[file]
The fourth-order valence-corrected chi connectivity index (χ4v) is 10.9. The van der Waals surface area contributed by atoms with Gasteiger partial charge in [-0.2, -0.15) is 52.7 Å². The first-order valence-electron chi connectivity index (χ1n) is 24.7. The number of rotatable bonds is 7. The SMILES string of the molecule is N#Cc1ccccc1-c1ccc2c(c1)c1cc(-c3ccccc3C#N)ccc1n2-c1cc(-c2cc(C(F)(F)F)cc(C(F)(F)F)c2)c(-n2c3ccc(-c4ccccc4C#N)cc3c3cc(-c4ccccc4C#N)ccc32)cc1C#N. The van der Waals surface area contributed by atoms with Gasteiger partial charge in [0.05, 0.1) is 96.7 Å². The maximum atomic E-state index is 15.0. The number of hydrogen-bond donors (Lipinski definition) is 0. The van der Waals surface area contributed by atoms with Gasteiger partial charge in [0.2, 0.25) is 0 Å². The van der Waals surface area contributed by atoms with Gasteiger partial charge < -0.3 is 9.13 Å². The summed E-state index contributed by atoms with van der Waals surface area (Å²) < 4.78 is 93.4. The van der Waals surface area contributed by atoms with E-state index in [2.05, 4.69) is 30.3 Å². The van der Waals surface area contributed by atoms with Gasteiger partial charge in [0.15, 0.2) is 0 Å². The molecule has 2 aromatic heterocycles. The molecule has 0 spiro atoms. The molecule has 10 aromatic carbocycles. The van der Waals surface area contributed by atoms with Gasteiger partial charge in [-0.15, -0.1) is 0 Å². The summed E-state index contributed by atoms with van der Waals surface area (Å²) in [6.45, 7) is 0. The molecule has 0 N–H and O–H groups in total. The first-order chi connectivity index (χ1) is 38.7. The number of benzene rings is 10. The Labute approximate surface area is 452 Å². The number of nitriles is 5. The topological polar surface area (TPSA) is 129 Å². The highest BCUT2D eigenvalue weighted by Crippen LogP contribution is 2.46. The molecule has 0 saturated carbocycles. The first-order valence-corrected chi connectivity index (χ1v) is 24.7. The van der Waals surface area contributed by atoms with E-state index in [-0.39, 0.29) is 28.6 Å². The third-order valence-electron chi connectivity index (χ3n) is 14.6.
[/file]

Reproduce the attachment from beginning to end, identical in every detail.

The fourth-order valence-corrected chi connectivity index (χ4v) is 10.9. The van der Waals surface area contributed by atoms with Gasteiger partial charge in [-0.2, -0.15) is 52.7 Å². The first-order valence-electron chi connectivity index (χ1n) is 24.7. The number of rotatable bonds is 7. The SMILES string of the molecule is N#Cc1ccccc1-c1ccc2c(c1)c1cc(-c3ccccc3C#N)ccc1n2-c1cc(-c2cc(C(F)(F)F)cc(C(F)(F)F)c2)c(-n2c3ccc(-c4ccccc4C#N)cc3c3cc(-c4ccccc4C#N)ccc32)cc1C#N. The van der Waals surface area contributed by atoms with Gasteiger partial charge in [0.05, 0.1) is 96.7 Å². The maximum atomic E-state index is 15.0. The number of hydrogen-bond donors (Lipinski definition) is 0. The van der Waals surface area contributed by atoms with Gasteiger partial charge in [0.2, 0.25) is 0 Å². The van der Waals surface area contributed by atoms with Gasteiger partial charge < -0.3 is 9.13 Å². The summed E-state index contributed by atoms with van der Waals surface area (Å²) < 4.78 is 93.4. The van der Waals surface area contributed by atoms with E-state index in [2.05, 4.69) is 30.3 Å². The van der Waals surface area contributed by atoms with Gasteiger partial charge in [0.15, 0.2) is 0 Å². The molecule has 2 aromatic heterocycles. The molecule has 0 spiro atoms. The molecule has 10 aromatic carbocycles. The van der Waals surface area contributed by atoms with Gasteiger partial charge in [-0.15, -0.1) is 0 Å². The summed E-state index contributed by atoms with van der Waals surface area (Å²) in [6.45, 7) is 0. The molecule has 0 N–H and O–H groups in total. The first-order chi connectivity index (χ1) is 38.7. The number of benzene rings is 10. The Labute approximate surface area is 452 Å². The number of nitriles is 5. The topological polar surface area (TPSA) is 129 Å². The highest BCUT2D eigenvalue weighted by Crippen LogP contribution is 2.46. The molecule has 0 saturated carbocycles. The first-order valence-corrected chi connectivity index (χ1v) is 24.7. The van der Waals surface area contributed by atoms with E-state index in [-0.39, 0.29) is 28.6 Å². The third-order valence-electron chi connectivity index (χ3n) is 14.6.